Thai tardies (I)
As you will be able to figure out, the travelling budget of a free online
magazine like the Water Bear Web Base as a rule will be limited. Instead,
we do receive samples from our friends and readers from time to time.
Recently a married couple sent us some ocean sand/water samples from Thailand and
we are quite happy to report the results here.
The samples came from a beach of the Marriott Hotel near Hua Hin. You will be
able to trace the locality just by copying the following coordinates
to the Google Maps® command line:
Obviously, it appears that a few hotels have been built in this region during
the last decades, but we know that the tardigrades don't care so much about
the human annoyance. An old engraving as depicted below shows a much less-inhabited
scenery in the same region with fishermen specialising on holothurians (sea cucumbers).
We can be sure that they definitely were not aware of the presence of
Tetrakentron synaptae on the mouth tentacles of the holothurians
(Tetrakentron synaptae is one of the very few parasitic tardigrade species).
Fishermen in Siam (today: Thailand) specialising on holothurians. Engraving from 1863.
The illustration was first published in Henri Mouhots diary "Voyages dans les royaumes
de Siam ... 1858-1861" (published in 1863) and is assumed to be based on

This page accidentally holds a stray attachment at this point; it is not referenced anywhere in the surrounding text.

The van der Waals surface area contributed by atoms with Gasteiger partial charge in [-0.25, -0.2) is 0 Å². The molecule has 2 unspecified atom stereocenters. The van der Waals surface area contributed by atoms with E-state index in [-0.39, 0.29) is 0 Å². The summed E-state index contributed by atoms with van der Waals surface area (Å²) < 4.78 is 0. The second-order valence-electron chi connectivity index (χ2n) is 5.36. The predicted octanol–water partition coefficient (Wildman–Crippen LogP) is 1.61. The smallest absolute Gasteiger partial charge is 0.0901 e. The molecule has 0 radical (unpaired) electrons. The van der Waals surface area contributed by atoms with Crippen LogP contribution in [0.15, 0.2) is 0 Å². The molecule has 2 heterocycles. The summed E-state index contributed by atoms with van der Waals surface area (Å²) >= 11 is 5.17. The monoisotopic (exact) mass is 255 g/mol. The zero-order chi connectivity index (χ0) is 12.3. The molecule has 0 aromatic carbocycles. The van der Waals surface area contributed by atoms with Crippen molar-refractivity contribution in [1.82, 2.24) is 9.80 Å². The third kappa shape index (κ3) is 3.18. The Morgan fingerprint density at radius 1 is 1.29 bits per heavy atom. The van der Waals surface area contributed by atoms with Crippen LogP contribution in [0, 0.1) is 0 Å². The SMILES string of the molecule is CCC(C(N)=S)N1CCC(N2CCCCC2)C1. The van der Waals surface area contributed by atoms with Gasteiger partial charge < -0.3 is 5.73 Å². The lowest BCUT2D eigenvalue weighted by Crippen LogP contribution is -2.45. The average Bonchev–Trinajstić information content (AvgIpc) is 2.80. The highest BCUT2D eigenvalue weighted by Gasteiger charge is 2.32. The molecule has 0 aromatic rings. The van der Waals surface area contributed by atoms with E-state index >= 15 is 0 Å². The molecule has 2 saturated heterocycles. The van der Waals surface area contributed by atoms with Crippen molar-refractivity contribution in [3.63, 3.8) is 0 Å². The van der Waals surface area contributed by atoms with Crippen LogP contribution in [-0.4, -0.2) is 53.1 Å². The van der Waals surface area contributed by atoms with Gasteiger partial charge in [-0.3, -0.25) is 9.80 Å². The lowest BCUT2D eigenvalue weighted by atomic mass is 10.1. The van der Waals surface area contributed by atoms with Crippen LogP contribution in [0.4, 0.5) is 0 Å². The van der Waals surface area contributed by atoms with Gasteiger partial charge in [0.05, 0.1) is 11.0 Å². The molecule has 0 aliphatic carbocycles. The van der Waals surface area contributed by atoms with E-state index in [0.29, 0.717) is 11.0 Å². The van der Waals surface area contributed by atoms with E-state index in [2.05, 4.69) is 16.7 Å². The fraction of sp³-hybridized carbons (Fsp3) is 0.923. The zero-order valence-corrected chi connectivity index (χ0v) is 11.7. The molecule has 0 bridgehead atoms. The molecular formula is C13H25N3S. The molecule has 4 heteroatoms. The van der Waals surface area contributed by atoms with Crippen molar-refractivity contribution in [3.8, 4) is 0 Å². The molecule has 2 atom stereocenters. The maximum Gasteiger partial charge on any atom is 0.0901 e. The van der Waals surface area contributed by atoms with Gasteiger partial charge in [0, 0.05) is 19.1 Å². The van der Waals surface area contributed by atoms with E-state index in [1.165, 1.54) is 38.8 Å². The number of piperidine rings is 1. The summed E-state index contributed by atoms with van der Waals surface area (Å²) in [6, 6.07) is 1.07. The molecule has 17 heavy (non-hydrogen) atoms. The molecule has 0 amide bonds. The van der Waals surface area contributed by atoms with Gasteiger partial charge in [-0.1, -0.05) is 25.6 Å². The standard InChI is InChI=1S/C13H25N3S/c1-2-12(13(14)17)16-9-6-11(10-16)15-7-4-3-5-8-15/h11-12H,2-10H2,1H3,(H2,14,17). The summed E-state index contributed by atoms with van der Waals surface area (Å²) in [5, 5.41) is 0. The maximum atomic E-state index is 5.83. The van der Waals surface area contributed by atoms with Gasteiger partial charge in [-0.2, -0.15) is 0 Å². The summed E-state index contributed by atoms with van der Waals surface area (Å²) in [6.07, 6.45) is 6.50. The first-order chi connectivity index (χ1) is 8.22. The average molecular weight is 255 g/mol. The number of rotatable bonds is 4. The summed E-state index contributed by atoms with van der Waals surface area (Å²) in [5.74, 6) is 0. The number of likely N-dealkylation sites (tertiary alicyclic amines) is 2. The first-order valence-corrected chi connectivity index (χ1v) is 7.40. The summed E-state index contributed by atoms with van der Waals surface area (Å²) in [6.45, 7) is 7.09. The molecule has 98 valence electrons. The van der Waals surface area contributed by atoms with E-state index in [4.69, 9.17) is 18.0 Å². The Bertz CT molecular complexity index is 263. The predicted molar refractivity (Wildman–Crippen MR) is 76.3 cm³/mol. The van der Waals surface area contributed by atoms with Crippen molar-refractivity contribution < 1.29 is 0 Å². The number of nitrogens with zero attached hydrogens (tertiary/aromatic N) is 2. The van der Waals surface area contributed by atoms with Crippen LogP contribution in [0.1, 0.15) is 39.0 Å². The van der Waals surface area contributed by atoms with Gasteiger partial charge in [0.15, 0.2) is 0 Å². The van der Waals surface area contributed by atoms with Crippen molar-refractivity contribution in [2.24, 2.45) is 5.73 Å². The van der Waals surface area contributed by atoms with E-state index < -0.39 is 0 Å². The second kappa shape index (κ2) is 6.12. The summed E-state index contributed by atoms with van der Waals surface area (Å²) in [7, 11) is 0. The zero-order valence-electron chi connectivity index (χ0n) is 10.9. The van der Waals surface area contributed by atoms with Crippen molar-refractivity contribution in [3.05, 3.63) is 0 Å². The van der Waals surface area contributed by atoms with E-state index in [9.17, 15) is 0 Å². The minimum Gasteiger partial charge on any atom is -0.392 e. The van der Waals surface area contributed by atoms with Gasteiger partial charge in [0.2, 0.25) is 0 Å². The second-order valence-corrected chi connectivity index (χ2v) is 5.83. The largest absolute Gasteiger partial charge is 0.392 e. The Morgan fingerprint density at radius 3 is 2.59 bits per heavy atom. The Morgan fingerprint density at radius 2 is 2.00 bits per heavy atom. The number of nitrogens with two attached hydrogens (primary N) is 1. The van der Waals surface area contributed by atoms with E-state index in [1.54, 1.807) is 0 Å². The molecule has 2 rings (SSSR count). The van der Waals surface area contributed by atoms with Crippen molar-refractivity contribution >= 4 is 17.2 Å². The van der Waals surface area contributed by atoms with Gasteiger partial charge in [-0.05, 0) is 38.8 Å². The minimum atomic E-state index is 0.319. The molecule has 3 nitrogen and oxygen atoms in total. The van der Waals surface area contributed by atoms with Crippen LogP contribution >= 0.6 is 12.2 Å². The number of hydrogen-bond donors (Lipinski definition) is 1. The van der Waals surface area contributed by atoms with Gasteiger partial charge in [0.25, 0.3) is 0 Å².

the very first photographs of this region. It was not possible to print
photographs properly at this time, so the photographs had
to be converted into engravings like this one.
Of course we didn't want to cut the tentacles of
peaceful creature like the holothurian just in order to find some tardigrades.
Besides it would have been complicated to transport the holothurian
in fresh state by airplane. So it was quite clear that our classical
sampling method with a little bit of sand and sea water in a plastic film container
had to be used. Below you will perceive the content of this film container
as documented by means of a computer flatfed scanner.
The sand/seawater sample.
Image taken by means of a flatbed scanner.
When using a stronger magnification, the fine sand samples
can be better investigated and measured:
The same sand sample, as seen in under a "real microscope", in transmitted light.
As usual, now the tedious search for the tardigrades
followed. After a few hours of searching we came across a first Batillipes cuticula!
Up to this moment we had never found a freely floating isolated cuticula.
This empty cuticula clearly indicates that some tardigrades
are around (or at least were around recently).
Please note the long crack at the top side of the cuticula
marking the "moulting exit" of the tardigrade.
With a cuticula there are reasons to hope that some tardigrades might be close!
We will show them in the next issue.
© Text, images and video clips by
Martin Mach (email@example.com).
Water Bear web base is a licensed and revised version of
the German language monthly magazine
Style and grammar amendments by native speakers are warmly welcomed.